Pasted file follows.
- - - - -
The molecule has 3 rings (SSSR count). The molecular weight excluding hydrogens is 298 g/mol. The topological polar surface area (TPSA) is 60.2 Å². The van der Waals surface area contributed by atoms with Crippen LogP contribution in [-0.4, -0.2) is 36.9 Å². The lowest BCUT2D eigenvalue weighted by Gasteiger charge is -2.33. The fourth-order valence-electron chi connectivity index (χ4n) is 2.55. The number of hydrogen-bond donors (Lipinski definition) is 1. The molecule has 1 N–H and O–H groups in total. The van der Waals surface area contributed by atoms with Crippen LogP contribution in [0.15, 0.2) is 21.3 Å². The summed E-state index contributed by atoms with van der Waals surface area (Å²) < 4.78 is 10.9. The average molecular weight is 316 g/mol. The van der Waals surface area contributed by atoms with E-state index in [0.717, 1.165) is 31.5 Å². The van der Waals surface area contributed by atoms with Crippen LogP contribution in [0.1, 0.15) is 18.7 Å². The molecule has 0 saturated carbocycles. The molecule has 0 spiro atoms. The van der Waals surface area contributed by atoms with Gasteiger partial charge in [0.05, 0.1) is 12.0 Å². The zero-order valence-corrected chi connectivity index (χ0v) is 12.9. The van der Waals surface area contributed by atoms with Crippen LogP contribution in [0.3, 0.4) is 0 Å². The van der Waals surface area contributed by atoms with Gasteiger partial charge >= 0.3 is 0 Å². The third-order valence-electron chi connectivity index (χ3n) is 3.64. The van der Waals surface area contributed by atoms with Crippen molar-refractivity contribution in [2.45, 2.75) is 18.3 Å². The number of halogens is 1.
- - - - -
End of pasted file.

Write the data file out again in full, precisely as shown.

The molecule has 3 rings (SSSR count). The molecular weight excluding hydrogens is 298 g/mol. The topological polar surface area (TPSA) is 60.2 Å². The van der Waals surface area contributed by atoms with Crippen LogP contribution in [-0.4, -0.2) is 36.9 Å². The lowest BCUT2D eigenvalue weighted by Gasteiger charge is -2.33. The fourth-order valence-electron chi connectivity index (χ4n) is 2.55. The number of hydrogen-bond donors (Lipinski definition) is 1. The molecule has 1 N–H and O–H groups in total. The van der Waals surface area contributed by atoms with Crippen LogP contribution in [0.15, 0.2) is 21.3 Å². The summed E-state index contributed by atoms with van der Waals surface area (Å²) < 4.78 is 10.9. The average molecular weight is 316 g/mol. The van der Waals surface area contributed by atoms with E-state index in [0.717, 1.165) is 31.5 Å². The van der Waals surface area contributed by atoms with Crippen LogP contribution in [0.1, 0.15) is 18.7 Å². The molecule has 0 saturated carbocycles. The molecule has 0 spiro atoms. The van der Waals surface area contributed by atoms with Gasteiger partial charge in [0.05, 0.1) is 12.0 Å². The zero-order valence-corrected chi connectivity index (χ0v) is 12.9. The van der Waals surface area contributed by atoms with Crippen LogP contribution in [0.3, 0.4) is 0 Å². The van der Waals surface area contributed by atoms with Gasteiger partial charge >= 0.3 is 0 Å². The third-order valence-electron chi connectivity index (χ3n) is 3.64. The van der Waals surface area contributed by atoms with Crippen molar-refractivity contribution in [2.45, 2.75) is 18.3 Å². The number of halogens is 1.